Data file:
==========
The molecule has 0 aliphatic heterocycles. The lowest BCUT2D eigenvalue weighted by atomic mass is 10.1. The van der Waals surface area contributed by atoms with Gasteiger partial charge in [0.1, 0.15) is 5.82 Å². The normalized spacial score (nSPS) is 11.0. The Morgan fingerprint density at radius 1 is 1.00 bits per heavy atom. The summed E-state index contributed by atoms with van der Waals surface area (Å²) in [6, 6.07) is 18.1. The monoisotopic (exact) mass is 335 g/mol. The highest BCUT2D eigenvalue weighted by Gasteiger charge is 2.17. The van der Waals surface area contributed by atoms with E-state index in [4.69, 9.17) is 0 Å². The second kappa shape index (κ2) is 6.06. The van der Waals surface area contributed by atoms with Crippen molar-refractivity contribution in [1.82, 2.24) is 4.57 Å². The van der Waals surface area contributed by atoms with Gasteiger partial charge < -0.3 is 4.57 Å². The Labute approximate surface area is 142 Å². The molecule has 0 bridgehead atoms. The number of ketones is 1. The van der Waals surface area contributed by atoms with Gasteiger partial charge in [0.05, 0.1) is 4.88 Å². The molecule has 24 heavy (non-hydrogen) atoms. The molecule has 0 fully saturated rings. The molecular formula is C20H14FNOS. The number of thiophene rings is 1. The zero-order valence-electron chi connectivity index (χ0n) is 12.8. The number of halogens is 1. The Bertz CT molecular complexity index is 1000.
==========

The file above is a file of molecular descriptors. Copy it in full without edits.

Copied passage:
The molecule has 0 aliphatic heterocycles. The lowest BCUT2D eigenvalue weighted by atomic mass is 10.1. The van der Waals surface area contributed by atoms with Gasteiger partial charge in [0.1, 0.15) is 5.82 Å². The normalized spacial score (nSPS) is 11.0. The Morgan fingerprint density at radius 1 is 1.00 bits per heavy atom. The summed E-state index contributed by atoms with van der Waals surface area (Å²) in [6, 6.07) is 18.1. The monoisotopic (exact) mass is 335 g/mol. The highest BCUT2D eigenvalue weighted by Gasteiger charge is 2.17. The van der Waals surface area contributed by atoms with E-state index in [4.69, 9.17) is 0 Å². The second kappa shape index (κ2) is 6.06. The van der Waals surface area contributed by atoms with Crippen molar-refractivity contribution in [1.82, 2.24) is 4.57 Å². The van der Waals surface area contributed by atoms with Gasteiger partial charge < -0.3 is 4.57 Å². The Labute approximate surface area is 142 Å². The molecule has 0 bridgehead atoms. The number of ketones is 1. The van der Waals surface area contributed by atoms with Gasteiger partial charge in [0.05, 0.1) is 4.88 Å². The molecule has 24 heavy (non-hydrogen) atoms. The molecule has 0 fully saturated rings. The molecular formula is C20H14FNOS. The number of thiophene rings is 1. The zero-order valence-electron chi connectivity index (χ0n) is 12.8. The number of halogens is 1. The Bertz CT molecular complexity index is 1000.